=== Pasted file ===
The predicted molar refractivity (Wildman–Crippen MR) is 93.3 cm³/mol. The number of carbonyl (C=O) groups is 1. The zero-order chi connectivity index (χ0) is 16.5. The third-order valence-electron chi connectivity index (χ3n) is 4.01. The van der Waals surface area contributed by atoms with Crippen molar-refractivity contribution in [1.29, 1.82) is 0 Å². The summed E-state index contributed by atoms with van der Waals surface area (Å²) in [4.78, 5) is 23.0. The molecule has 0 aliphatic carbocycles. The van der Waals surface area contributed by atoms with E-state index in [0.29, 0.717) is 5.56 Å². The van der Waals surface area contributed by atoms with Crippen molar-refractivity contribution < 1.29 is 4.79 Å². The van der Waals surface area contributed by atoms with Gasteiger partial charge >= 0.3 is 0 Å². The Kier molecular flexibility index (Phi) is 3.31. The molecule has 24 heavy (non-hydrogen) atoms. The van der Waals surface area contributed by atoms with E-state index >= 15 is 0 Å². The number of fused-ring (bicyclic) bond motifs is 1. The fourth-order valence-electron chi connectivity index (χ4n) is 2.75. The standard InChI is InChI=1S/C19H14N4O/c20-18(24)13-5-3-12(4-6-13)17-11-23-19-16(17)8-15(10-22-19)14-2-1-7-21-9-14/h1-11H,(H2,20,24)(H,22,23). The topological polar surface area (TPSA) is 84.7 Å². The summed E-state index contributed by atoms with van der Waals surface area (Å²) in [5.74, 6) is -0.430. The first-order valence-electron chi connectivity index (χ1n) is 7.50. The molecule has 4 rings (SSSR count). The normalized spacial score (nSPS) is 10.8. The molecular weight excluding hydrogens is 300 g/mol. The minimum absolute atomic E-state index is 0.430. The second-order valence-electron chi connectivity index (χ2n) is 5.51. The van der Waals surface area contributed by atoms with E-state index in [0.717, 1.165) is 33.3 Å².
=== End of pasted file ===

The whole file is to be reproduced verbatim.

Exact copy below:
The predicted molar refractivity (Wildman–Crippen MR) is 93.3 cm³/mol. The number of carbonyl (C=O) groups is 1. The zero-order chi connectivity index (χ0) is 16.5. The third-order valence-electron chi connectivity index (χ3n) is 4.01. The van der Waals surface area contributed by atoms with Crippen molar-refractivity contribution in [1.29, 1.82) is 0 Å². The summed E-state index contributed by atoms with van der Waals surface area (Å²) in [4.78, 5) is 23.0. The molecule has 0 aliphatic carbocycles. The van der Waals surface area contributed by atoms with E-state index in [0.29, 0.717) is 5.56 Å². The van der Waals surface area contributed by atoms with Crippen molar-refractivity contribution < 1.29 is 4.79 Å². The van der Waals surface area contributed by atoms with Gasteiger partial charge >= 0.3 is 0 Å². The Kier molecular flexibility index (Phi) is 3.31. The molecule has 24 heavy (non-hydrogen) atoms. The van der Waals surface area contributed by atoms with E-state index >= 15 is 0 Å². The number of fused-ring (bicyclic) bond motifs is 1. The fourth-order valence-electron chi connectivity index (χ4n) is 2.75. The standard InChI is InChI=1S/C19H14N4O/c20-18(24)13-5-3-12(4-6-13)17-11-23-19-16(17)8-15(10-22-19)14-2-1-7-21-9-14/h1-11H,(H2,20,24)(H,22,23). The topological polar surface area (TPSA) is 84.7 Å². The summed E-state index contributed by atoms with van der Waals surface area (Å²) in [5.74, 6) is -0.430. The first-order valence-electron chi connectivity index (χ1n) is 7.50. The molecule has 4 rings (SSSR count). The normalized spacial score (nSPS) is 10.8. The molecular weight excluding hydrogens is 300 g/mol. The minimum absolute atomic E-state index is 0.430. The second-order valence-electron chi connectivity index (χ2n) is 5.51. The van der Waals surface area contributed by atoms with E-state index in [0.717, 1.165) is 33.3 Å².